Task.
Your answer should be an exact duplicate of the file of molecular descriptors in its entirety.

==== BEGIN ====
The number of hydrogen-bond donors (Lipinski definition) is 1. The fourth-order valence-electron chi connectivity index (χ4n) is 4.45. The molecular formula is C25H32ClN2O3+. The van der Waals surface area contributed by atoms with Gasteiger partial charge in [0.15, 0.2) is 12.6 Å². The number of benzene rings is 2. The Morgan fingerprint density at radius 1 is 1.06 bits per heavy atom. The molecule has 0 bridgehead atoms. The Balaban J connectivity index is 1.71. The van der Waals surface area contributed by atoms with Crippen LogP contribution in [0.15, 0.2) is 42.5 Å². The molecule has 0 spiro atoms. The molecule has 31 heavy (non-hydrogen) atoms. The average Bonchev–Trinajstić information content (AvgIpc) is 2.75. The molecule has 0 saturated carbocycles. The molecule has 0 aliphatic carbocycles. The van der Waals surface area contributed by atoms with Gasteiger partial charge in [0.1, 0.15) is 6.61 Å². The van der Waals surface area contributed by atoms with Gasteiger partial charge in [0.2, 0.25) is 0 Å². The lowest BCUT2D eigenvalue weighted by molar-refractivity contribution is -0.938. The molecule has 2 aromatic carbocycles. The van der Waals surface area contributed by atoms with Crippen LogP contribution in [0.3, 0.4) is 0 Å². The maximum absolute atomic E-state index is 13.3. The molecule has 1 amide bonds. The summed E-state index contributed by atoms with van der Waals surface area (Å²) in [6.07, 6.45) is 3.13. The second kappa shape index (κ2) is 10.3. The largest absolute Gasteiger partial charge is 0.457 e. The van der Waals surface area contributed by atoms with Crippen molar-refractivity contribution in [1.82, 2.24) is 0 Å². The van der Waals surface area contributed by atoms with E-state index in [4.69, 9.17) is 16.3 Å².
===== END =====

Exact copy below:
The number of hydrogen-bond donors (Lipinski definition) is 1. The fourth-order valence-electron chi connectivity index (χ4n) is 4.45. The molecular formula is C25H32ClN2O3+. The van der Waals surface area contributed by atoms with Gasteiger partial charge in [0.15, 0.2) is 12.6 Å². The number of benzene rings is 2. The Morgan fingerprint density at radius 1 is 1.06 bits per heavy atom. The molecule has 0 bridgehead atoms. The Balaban J connectivity index is 1.71. The van der Waals surface area contributed by atoms with Crippen LogP contribution in [0.15, 0.2) is 42.5 Å². The molecule has 0 spiro atoms. The molecule has 31 heavy (non-hydrogen) atoms. The average Bonchev–Trinajstić information content (AvgIpc) is 2.75. The molecule has 0 saturated carbocycles. The molecule has 0 aliphatic carbocycles. The van der Waals surface area contributed by atoms with Gasteiger partial charge in [0.1, 0.15) is 6.61 Å². The van der Waals surface area contributed by atoms with Gasteiger partial charge in [0.2, 0.25) is 0 Å². The lowest BCUT2D eigenvalue weighted by molar-refractivity contribution is -0.938. The molecule has 2 aromatic carbocycles. The van der Waals surface area contributed by atoms with Crippen LogP contribution in [0.3, 0.4) is 0 Å². The maximum absolute atomic E-state index is 13.3. The molecule has 1 amide bonds. The summed E-state index contributed by atoms with van der Waals surface area (Å²) in [6.07, 6.45) is 3.13. The second kappa shape index (κ2) is 10.3. The largest absolute Gasteiger partial charge is 0.457 e. The van der Waals surface area contributed by atoms with Crippen molar-refractivity contribution in [1.82, 2.24) is 0 Å². The van der Waals surface area contributed by atoms with E-state index in [4.69, 9.17) is 16.3 Å².